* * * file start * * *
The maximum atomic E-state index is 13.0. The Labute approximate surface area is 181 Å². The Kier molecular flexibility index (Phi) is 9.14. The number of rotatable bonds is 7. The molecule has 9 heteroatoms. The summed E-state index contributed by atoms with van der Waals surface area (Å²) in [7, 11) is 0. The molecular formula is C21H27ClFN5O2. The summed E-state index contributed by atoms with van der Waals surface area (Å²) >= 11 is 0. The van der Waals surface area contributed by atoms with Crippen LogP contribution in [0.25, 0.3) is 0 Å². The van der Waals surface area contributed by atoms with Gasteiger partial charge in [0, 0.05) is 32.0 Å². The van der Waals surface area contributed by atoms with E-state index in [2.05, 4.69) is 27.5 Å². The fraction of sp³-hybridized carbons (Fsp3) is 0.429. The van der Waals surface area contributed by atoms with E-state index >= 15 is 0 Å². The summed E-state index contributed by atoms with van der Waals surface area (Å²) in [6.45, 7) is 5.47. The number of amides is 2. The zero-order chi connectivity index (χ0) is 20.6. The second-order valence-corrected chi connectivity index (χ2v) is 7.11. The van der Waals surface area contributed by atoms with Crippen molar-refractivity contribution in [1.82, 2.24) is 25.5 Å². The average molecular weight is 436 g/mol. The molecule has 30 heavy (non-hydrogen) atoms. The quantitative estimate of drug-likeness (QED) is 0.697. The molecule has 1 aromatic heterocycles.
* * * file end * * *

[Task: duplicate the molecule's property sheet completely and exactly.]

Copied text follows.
The maximum atomic E-state index is 13.0. The Labute approximate surface area is 181 Å². The Kier molecular flexibility index (Phi) is 9.14. The number of rotatable bonds is 7. The molecule has 9 heteroatoms. The summed E-state index contributed by atoms with van der Waals surface area (Å²) in [7, 11) is 0. The molecular formula is C21H27ClFN5O2. The summed E-state index contributed by atoms with van der Waals surface area (Å²) >= 11 is 0. The van der Waals surface area contributed by atoms with Crippen LogP contribution in [0.25, 0.3) is 0 Å². The van der Waals surface area contributed by atoms with Gasteiger partial charge in [0, 0.05) is 32.0 Å². The van der Waals surface area contributed by atoms with E-state index in [2.05, 4.69) is 27.5 Å². The fraction of sp³-hybridized carbons (Fsp3) is 0.429. The van der Waals surface area contributed by atoms with E-state index >= 15 is 0 Å². The summed E-state index contributed by atoms with van der Waals surface area (Å²) in [6.45, 7) is 5.47. The number of amides is 2. The zero-order chi connectivity index (χ0) is 20.6. The second-order valence-corrected chi connectivity index (χ2v) is 7.11. The van der Waals surface area contributed by atoms with Crippen molar-refractivity contribution in [1.82, 2.24) is 25.5 Å². The average molecular weight is 436 g/mol. The molecule has 30 heavy (non-hydrogen) atoms. The quantitative estimate of drug-likeness (QED) is 0.697. The molecule has 1 aromatic heterocycles.